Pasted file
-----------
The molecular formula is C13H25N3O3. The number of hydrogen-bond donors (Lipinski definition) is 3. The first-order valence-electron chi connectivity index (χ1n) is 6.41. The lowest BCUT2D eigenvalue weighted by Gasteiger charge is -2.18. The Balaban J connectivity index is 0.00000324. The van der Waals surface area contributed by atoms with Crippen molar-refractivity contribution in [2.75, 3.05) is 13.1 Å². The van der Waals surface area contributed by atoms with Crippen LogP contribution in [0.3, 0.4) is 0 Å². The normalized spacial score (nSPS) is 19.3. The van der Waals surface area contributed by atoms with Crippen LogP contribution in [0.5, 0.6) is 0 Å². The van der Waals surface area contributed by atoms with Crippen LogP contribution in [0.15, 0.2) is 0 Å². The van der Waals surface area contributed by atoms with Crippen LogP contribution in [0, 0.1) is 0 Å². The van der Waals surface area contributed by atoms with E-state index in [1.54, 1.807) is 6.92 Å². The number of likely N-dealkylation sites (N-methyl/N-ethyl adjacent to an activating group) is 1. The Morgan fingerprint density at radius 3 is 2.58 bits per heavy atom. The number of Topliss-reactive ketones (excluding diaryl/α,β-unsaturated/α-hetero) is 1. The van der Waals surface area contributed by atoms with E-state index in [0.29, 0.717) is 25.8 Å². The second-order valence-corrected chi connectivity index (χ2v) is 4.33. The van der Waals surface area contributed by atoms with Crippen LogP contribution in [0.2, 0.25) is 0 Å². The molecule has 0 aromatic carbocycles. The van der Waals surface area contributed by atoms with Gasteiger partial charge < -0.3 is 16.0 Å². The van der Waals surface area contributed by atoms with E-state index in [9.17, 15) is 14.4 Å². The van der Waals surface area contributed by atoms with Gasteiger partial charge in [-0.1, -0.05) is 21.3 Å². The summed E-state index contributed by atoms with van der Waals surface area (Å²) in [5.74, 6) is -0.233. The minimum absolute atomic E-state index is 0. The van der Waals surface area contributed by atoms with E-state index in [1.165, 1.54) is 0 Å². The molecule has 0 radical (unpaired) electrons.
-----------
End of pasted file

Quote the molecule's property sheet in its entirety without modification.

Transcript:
The molecular formula is C13H25N3O3. The number of hydrogen-bond donors (Lipinski definition) is 3. The first-order valence-electron chi connectivity index (χ1n) is 6.41. The lowest BCUT2D eigenvalue weighted by Gasteiger charge is -2.18. The Balaban J connectivity index is 0.00000324. The van der Waals surface area contributed by atoms with Crippen molar-refractivity contribution in [2.75, 3.05) is 13.1 Å². The van der Waals surface area contributed by atoms with Crippen LogP contribution in [0.3, 0.4) is 0 Å². The normalized spacial score (nSPS) is 19.3. The van der Waals surface area contributed by atoms with Crippen LogP contribution in [0.5, 0.6) is 0 Å². The van der Waals surface area contributed by atoms with Crippen LogP contribution in [0.15, 0.2) is 0 Å². The van der Waals surface area contributed by atoms with Crippen LogP contribution in [0, 0.1) is 0 Å². The van der Waals surface area contributed by atoms with E-state index in [1.54, 1.807) is 6.92 Å². The number of likely N-dealkylation sites (N-methyl/N-ethyl adjacent to an activating group) is 1. The Morgan fingerprint density at radius 3 is 2.58 bits per heavy atom. The number of Topliss-reactive ketones (excluding diaryl/α,β-unsaturated/α-hetero) is 1. The van der Waals surface area contributed by atoms with E-state index in [0.29, 0.717) is 25.8 Å². The second-order valence-corrected chi connectivity index (χ2v) is 4.33. The van der Waals surface area contributed by atoms with Crippen LogP contribution in [0.2, 0.25) is 0 Å². The molecule has 0 aromatic carbocycles. The van der Waals surface area contributed by atoms with Gasteiger partial charge < -0.3 is 16.0 Å². The van der Waals surface area contributed by atoms with E-state index in [9.17, 15) is 14.4 Å². The van der Waals surface area contributed by atoms with Gasteiger partial charge in [-0.1, -0.05) is 21.3 Å². The summed E-state index contributed by atoms with van der Waals surface area (Å²) in [5.74, 6) is -0.233. The minimum absolute atomic E-state index is 0. The van der Waals surface area contributed by atoms with E-state index in [1.165, 1.54) is 0 Å². The molecule has 0 radical (unpaired) electrons.